In the late eighteenth century white settlers began migrating from the original thirteen colonies over the Appalachian Mountains and into the "West." Around the turn of the nineteenth century they slowly
began to move into the eastern parts of the Northwest Territory, which had been established in 1787, and into parts of the
Old Southwest, or Alabama,
Mississippi, and western Kentucky and Tennessee. They viewed the Native peoples who resided there as an obstacle to be conquered
or pushed further westward.
|Original Territory: Native American Indian Tribes
|Indian Territory Map
The United States negotiated the Louisiana Purchase in 1803. Although the boundaries remained undefined until the 1819 Adams-Onis Treaty, after 1803 the Mississippi River no longer served as nation's western boundary. Explorers
of this enormous American portion of the trans-Mississippi West revealed the eastern part to be fertile and habitable. The
middle-western part, viewed by some as the "Great American Desert," was thought uninhabitable.
Pres. Thomas Jefferson and those who followed him envisioned an "Indian
colonization zone" or permanent Indian frontier, in a north-south tier on the west bank of the Mississippi. Many people advocated this approach to "the Indian problem." They believed
that removal of Indians (Indian Removal and Trail of Tears) to that area would permanently resolve the conflict between the original Native inhabitants and the Euroamericans who
were clamoring to "civilize" the continent (Five Civilized Tribes). Whites would live east
of the river, Indians west of it. One vocal advocate of a trans-Mississippi Indian zone was Baptist missionary Isaac McCoy,
who believed that eventually the region should become a formal territory, with government and laws, for all Indians. The concept
of an Indian zone solidified during the administration of Pres. John Quincy Adams and Sec. of War John C. Calhoun and later
developed fully under the direction of Pres. Andrew Jackson. A region conceived as "the Indian country" was specified in 1825 as all the land lying west of the Mississippi. Eventually, the Indian country or the Indian Territory would encompass the present states of Oklahoma, Kansas,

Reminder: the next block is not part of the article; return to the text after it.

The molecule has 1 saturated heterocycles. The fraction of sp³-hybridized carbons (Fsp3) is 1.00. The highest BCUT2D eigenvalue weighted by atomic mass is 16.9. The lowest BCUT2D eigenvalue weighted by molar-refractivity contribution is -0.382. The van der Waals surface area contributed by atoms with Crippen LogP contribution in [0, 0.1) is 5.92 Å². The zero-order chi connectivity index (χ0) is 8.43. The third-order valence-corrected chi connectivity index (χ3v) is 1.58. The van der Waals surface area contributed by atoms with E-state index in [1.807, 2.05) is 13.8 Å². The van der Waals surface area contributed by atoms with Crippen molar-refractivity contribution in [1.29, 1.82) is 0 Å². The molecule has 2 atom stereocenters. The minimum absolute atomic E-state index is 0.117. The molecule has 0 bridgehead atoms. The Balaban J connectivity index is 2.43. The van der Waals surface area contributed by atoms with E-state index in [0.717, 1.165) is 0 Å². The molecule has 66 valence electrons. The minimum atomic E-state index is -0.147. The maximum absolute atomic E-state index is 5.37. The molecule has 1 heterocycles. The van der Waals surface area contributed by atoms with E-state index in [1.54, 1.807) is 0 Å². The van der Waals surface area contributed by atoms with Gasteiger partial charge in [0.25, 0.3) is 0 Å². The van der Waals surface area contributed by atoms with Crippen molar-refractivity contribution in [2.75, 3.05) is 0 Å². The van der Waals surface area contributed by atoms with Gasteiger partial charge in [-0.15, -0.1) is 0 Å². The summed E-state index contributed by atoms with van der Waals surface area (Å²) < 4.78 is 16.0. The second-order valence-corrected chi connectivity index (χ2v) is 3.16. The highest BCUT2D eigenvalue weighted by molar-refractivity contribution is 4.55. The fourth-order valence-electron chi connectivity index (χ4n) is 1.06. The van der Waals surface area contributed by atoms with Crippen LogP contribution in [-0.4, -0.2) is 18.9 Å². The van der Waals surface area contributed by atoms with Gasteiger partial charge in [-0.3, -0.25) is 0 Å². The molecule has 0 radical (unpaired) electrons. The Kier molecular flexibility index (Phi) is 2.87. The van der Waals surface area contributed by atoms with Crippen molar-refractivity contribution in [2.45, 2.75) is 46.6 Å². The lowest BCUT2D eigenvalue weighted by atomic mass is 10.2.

Nebraska, and part of Iowa.
|Map of American Indian Territory Losses
|Native American Map
In actuality, the Indian Removal process had begun by treaties soon after 1800. In addition, many tribes simply fled westward as the line
of white settlement advanced toward and then across the Mississippi River. Some of the Cherokee, for example, had begun moving west in the 1810s, with large migrations into west-central Arkansas in 1817 into a region they had exchanged for land in the Southeast. Shortly before
the 1817 Cherokee treaty came "Lovely's Purchase" in 1816, and an 1818 Osage treaty
theoretically cleared northeastern Oklahoma and added the
land to the public domain. In 1820 the Choctaw agreed to accept land between the Arkansas
and Canadian rivers and the Red River, in present Oklahoma.
(See Cherokee Treaties.)
Meanwhile, whites also crossed the Mississippi
and began to occupy a wide strip running north-south along its west side. Soon thickly populated, Missouri
became a state in 1821 and Arkansas a territory in 1819.
In 1824 a western boundary was surveyed for Arkansas, and it included all or part of the
present Oklahoma counties of Craig, Mayes, Delaware,
Adair, Cherokee, Sequoyah, Muskogee, Wagoner, Haskell, LeFlore,
Latimer, Choctaw, Pushmataha, and McCurtain. It also incorporated the 1816 Osage cession of Lovely's Purchase as well as a
huge chunk of land promised to the Choctaw in the 1820 treaty. As early as 1816, whites had begun to settle in this strip
of land, which in 1820 was incorporated by Arkansas Territory
into Crawford County, on the north, and
Miller County, on the south, even extending
down into present northeastern Texas. In 1827, Lovely County was created from Crawford
County, taking in nearly all of present northeastern Oklahoma,
and its seat established at Lovely Court House (Nicksville), later the location of Dwight Mission in Sequoyah County.
|Map of Southeastern Native American Indians
|American Indian Tribes' Map
Land occupied by Southeastern Tribes, 1820s.
(Adapted from Sam Bowers Hilliard, "Indian Land Cessions" [detail], Map
Supplement 16, Annals of the Association of American Geographers, vol. 62, no. 2 [June 1972].)
8. Illinois Confederation
|Indian Territory and Native American Settlement
|Map of Native American Territory, aka American Indian Territory
The Western Cherokee objected to being surrounded by whites and by organized
counties. The Choctaw objected to Miller County
and its white residents, as well. In 1825 a new treaty adjusted the Choctaw eastern boundary, and Miller County was reduced. Many whites who
had settled in that region now moved east of the new line. In 1828 the federal government used the situation to engineer another
treaty with the Western Cherokees in which they agreed to move west of the new line. Lovely
County was abolished, and the border between Arkansas
and the Indian Territory actually the Choctaw and Cherokee nations was resurveyed in 1828 generally along the present Oklahoma-Arkansas
During the 1820s and 1830s dozens of northeastern,
midwestern, and southeastern tribes were removed by treaty and under the 1830 Indian Removal Act, which authorized the president to force tribes to cede their lands east